Kristen Stewart Like You've Never Seen Her Before in W's September Issue

Kristen Stewart smolders, cat-eyed and '60s style, on the cover of W's September issue, photographed by Mert Alas & Marcus Piggott and styled by Edward Enninful. Inside, Stewart, who normally looks a bit scowl-ly and tomboyish, is pure smoky sexy '60s glamor wearing Gucci, Dolce & Gabbana, and Junya Watanabe. Check out the pix and highlights from Stewart's interview with Lynn Hirschberg in which she talks about how her big break involved singing a song about a dreidl, says she's still insecure about her "tomboy" quality, and opens up about saying goodbye to Bella Swan.
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Leah Chernikoff
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Kristen Stewart smolders, cat-eyed and '60s style, on the cover of W's September issue, photographed by Mert Alas & Marcus Piggott and styled by Edward Enninful. Inside, Stewart, who normally looks a bit scowl-ly and tomboyish, is pure smoky sexy '60s glamor wearing Gucci, Dolce & Gabbana, and Junya Watanabe. Check out the pix and highlights from Stewart's interview with Lynn Hirschberg in which she talks about how her big break involved singing a song about a dreidl, says she's still insecure about her "tomboy" quality, and opens up about saying goodbye to Bella Swan.
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Kristen Stewart smolders, cat-eyed and '60s style, on the cover of W's September issue, photographed by Mert Alas & Marcus Piggott and styled by Edward Enninful. Inside, Stewart, who normally looks a bit scowl-ly and tomboyish, is pure smoky sexy '60s glamor wearing Gucci, Dolce & Gabbana, and Junya Watanabe. Check out the pix and highlights from Stewart's interview with Lynn Hirschberg in which she talks about how her big break involved singing a song about a dreidl, says she's still insecure about her "tomboy" quality, and opens up about saying goodbye to Bella Swan. On her big break:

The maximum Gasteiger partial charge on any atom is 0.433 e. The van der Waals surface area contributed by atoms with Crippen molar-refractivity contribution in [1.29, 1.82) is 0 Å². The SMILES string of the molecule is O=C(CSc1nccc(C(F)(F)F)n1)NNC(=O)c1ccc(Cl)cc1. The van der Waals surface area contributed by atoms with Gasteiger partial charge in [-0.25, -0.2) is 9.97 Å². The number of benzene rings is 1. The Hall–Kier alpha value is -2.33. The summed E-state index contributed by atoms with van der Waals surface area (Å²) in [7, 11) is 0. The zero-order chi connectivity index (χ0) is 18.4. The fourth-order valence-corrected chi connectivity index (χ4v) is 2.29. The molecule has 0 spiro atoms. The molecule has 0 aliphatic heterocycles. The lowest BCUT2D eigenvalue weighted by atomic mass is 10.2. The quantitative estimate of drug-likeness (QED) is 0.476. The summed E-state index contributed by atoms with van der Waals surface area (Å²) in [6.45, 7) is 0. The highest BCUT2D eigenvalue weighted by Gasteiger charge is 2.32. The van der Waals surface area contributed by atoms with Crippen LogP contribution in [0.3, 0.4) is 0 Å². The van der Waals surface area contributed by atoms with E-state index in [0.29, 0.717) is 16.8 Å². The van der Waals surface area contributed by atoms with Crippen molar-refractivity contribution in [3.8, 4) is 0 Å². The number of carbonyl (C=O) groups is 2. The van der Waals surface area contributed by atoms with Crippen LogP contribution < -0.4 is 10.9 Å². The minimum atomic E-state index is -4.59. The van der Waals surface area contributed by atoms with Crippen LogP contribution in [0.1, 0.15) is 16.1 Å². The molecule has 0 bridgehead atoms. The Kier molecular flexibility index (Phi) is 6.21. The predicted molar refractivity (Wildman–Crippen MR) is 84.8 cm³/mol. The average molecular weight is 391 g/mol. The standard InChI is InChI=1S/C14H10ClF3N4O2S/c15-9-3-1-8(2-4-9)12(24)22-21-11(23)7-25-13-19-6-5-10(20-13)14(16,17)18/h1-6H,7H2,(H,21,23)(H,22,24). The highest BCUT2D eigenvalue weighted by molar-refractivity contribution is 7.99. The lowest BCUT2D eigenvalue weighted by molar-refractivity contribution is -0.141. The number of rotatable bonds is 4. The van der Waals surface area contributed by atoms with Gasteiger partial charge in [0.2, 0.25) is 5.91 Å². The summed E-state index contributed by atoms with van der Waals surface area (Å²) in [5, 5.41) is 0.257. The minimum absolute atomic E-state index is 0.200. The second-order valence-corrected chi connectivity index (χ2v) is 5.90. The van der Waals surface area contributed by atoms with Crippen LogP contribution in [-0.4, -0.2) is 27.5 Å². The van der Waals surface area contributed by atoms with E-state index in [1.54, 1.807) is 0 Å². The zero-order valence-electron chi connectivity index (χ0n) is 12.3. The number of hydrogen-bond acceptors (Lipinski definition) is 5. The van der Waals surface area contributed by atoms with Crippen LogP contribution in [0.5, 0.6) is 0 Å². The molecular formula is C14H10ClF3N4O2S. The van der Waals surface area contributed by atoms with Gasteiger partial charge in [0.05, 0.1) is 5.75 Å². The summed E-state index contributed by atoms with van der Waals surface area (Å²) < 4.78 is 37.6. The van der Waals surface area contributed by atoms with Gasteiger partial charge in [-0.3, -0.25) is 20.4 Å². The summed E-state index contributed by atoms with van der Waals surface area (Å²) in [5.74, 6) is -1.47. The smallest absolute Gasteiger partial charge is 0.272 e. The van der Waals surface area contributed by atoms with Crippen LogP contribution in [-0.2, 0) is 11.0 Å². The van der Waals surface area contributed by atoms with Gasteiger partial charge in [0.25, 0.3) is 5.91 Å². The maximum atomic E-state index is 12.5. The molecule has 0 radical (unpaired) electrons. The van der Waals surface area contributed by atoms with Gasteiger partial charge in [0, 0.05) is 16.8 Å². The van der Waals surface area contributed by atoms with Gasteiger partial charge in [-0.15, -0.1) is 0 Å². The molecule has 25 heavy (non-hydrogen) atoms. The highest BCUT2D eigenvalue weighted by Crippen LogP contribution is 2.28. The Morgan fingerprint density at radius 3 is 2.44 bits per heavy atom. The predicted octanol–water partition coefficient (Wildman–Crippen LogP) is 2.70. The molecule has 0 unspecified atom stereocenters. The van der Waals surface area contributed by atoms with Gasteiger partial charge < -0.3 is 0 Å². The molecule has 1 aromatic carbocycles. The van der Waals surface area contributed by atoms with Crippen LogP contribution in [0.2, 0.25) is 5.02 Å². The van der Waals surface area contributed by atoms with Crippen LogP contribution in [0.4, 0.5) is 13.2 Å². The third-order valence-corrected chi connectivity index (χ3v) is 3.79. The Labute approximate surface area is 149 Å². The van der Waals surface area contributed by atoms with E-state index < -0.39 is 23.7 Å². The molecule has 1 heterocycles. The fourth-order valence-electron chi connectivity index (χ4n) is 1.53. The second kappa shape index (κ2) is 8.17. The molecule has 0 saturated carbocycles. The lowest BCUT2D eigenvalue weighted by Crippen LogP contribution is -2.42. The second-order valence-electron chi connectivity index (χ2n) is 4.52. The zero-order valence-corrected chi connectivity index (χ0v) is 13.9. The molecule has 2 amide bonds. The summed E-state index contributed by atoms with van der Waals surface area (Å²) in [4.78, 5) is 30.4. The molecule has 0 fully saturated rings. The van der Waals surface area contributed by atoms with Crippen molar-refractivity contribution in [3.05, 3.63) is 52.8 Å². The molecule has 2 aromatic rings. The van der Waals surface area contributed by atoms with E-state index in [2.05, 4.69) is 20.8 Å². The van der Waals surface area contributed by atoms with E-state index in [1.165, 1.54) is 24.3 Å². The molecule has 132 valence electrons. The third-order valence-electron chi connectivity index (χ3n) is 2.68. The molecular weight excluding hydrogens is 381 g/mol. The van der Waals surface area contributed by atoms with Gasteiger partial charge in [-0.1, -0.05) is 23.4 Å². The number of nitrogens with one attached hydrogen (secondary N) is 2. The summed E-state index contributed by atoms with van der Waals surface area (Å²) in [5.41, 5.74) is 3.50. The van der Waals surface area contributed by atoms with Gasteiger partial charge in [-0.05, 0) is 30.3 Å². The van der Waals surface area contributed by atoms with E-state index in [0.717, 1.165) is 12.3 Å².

It’s weird, because I would be the last person in my school to be in plays, but I was forced to sing a song in a school thing. I sang a dreidl song, which is funny for me. I’ve never celebrated Hanukkah—it wasn’t in my upbringing, but it was one of those deals where everybody has to pick a song or participate somehow in the chorus. It wasn’t the normal dreidl song; I can’t really remember the words, but it was a more serious dreidl song. The dreidl was huge, it was really honored. And that’s how I met my agent, who was in the audience. I was eight. I was nine when I did my first movie, The Safety of Objects.

On her "tomboy quality":

I have brothers, and that so-called boyish quality was something that I was deathly self-conscious about when I was younger. I was, like, No, I’m a girl. Actually, I’m still embarrassed to say that.

On vampires:

I fucking love me a vampire [Laughs]. I was 17 when I read Twilight, and at the time it was so perfect for me. The script was about young kids who think they can handle stuff that they just can’t. And they’re going to do it anyway. Because, why not? Just torture yourself. I relate to that. Vampires are a little dangerous—and we girls like to test ourselves.

On saying goodbye to Bella Swan:

I’d been anticipating that end-of-Bella moment. I was going, Oh, my God—I wonder how I’m going to feel. And the last scene of the shoot was at the wedding. Every single character was there on set. At the end of that day, I was kind of whacked. And so I never really had that moment then. Instead, it happened later. We needed to film one more sort of honeymoon scene and we went to the Virgin Islands. After that scene, my true final scene, I felt like I could shoot up into the night sky and every pore of my body would shoot light. I felt lighter than I’ve ever felt in my life.

**All photos: Mert Alas & Marcus Piggott for W